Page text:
Who is more deserving of punishment by the United States? Millions of Egyptians, for ousting the Muslim Brotherhood? Or the Muslim Brotherhood, for crimes that include the habitual terrorizing and murder of Christians?
It is the millions of anti-Brotherhood Egyptians who are in the wrong — or at least, that’s what actions taken by the Obama administration imply.
Back in July, another Christian girl, ten-year-old Jessi Boulos, was shot dead while walking home from Bible class.
Coptic churches attacked, and Christians murdered, particularly on holy days and during celebrations — the scene has become a normal feature of Egypt’s social and political landscape. It is in large measure the result of the Muslim Brotherhood’s incitements against Egypt’s Christians as it reacted to the June 30 Revolution, in which the Brotherhood was ousted from government.
Needing someone to scapegoat in their drive to set Egypt ablaze, Brotherhood leadership — including supreme leader Mohammed Badie, Safwat Hegazi, and Sheikh Yusuf al-Qaradawi — repeatedly demonized the nation’s Christian minority, leading to atrocities committed against the Copts.
A headline earlier this week from Tahrir News, one of Egypt’s leading newspapers, tells the story: “The Brotherhood’s crime in Waraq: Seventeen murdered Copts and 85 torched churches since ousting of Morsi . . . Copts pay price of June 30 Revolution.”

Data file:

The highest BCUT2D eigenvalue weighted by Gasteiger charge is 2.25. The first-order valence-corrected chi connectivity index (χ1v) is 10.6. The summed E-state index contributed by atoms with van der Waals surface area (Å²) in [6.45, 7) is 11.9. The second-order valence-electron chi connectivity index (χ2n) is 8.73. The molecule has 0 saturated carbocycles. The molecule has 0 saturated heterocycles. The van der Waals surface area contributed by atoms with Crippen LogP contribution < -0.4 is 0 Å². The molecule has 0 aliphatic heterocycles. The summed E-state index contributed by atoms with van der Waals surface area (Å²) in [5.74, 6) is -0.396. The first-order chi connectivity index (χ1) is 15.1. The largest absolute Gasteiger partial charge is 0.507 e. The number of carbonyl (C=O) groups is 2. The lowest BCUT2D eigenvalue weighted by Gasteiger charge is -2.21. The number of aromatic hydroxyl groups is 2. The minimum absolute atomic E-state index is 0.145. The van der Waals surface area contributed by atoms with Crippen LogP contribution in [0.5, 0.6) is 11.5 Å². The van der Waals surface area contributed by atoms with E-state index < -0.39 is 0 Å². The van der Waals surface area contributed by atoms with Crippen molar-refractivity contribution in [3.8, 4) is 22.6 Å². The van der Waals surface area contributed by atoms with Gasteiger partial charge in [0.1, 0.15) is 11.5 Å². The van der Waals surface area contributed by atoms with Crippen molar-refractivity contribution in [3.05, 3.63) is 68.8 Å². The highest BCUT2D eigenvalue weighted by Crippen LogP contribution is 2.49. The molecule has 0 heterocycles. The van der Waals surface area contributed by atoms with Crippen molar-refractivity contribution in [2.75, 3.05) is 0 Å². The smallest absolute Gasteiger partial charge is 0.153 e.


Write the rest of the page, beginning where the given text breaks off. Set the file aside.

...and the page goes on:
Now consider the response of the United States to the conflict between Egypt and the Muslim Brotherhood. It has ignored the plight of Egypt’s Christians or, when attacks have been especially egregious (and exposed by the mainstream media), offered perfunctory condemnation. Since the administration got away with this lip-service approach when Americans were killed — condemning the attack on the American embassy in Benghazi, promising to find and bring to justice those who were responsible, and then ignoring the whole affair — surely it wouldn’t hesitate to take the same approach with a foreign nation.
For years, human-rights activists have been imploring the Obama administration to make foreign aid to Egypt contingent on the government’s respect for the human rights of all Egyptians, including Christian minorities. Such a move would dramatically ameliorate the plight of the Copts, since most Egyptians, including most members of the Muslim Brotherhood, are more motivated by money than by the prospect of killing Christians. The Obama administration has been idle in responding to this policy recommendation.
On the other hand, when those who are responsible for the destruction of nearly 100 Christian churches (including an unprecedented attack on the holiest Coptic church, while Morsi was still president) and the murders of Copts and their children finally get ejected by the Egyptian people and their military, then the Obama administration takes action, as it did recently, cutting hundreds of millions in aid to Egypt in response to the ouster of the Muslim Brotherhood.
What more proof does any sensible American need to conclude that the president of the United States is firmly on the side of a group of Islamic terrorists?
— Raymond Ibrahim is the author of Crucified Again: Exposing Islam’s New War on Christians and The Al Qaeda Reader.